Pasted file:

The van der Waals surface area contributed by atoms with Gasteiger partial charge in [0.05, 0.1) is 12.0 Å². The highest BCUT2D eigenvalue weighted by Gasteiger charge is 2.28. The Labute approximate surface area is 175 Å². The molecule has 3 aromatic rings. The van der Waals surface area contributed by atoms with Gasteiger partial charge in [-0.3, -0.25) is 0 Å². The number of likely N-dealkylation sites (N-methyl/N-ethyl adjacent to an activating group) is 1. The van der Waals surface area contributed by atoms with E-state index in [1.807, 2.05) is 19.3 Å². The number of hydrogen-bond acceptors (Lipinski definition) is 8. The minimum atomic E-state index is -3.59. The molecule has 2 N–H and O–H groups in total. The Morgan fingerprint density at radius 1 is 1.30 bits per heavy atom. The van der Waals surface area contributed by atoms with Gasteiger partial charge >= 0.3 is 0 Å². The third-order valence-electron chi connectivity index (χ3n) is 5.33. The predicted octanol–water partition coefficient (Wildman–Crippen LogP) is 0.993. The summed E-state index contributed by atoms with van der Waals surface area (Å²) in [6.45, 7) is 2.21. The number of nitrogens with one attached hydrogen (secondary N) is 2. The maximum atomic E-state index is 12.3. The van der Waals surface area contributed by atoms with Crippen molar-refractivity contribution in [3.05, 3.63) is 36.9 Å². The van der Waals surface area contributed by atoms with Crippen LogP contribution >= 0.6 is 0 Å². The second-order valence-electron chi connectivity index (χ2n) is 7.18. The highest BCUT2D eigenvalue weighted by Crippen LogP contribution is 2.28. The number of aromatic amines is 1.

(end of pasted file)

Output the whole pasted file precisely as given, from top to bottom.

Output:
The van der Waals surface area contributed by atoms with Gasteiger partial charge in [0.05, 0.1) is 12.0 Å². The highest BCUT2D eigenvalue weighted by Gasteiger charge is 2.28. The Labute approximate surface area is 175 Å². The molecule has 3 aromatic rings. The van der Waals surface area contributed by atoms with Gasteiger partial charge in [-0.3, -0.25) is 0 Å². The number of likely N-dealkylation sites (N-methyl/N-ethyl adjacent to an activating group) is 1. The van der Waals surface area contributed by atoms with E-state index in [1.807, 2.05) is 19.3 Å². The number of hydrogen-bond acceptors (Lipinski definition) is 8. The minimum atomic E-state index is -3.59. The molecule has 2 N–H and O–H groups in total. The Morgan fingerprint density at radius 1 is 1.30 bits per heavy atom. The van der Waals surface area contributed by atoms with Gasteiger partial charge >= 0.3 is 0 Å². The third-order valence-electron chi connectivity index (χ3n) is 5.33. The predicted octanol–water partition coefficient (Wildman–Crippen LogP) is 0.993. The summed E-state index contributed by atoms with van der Waals surface area (Å²) in [6.45, 7) is 2.21. The number of nitrogens with one attached hydrogen (secondary N) is 2. The maximum atomic E-state index is 12.3. The van der Waals surface area contributed by atoms with Crippen molar-refractivity contribution in [3.05, 3.63) is 36.9 Å². The van der Waals surface area contributed by atoms with Crippen LogP contribution >= 0.6 is 0 Å². The second-order valence-electron chi connectivity index (χ2n) is 7.18. The highest BCUT2D eigenvalue weighted by Crippen LogP contribution is 2.28. The number of aromatic amines is 1.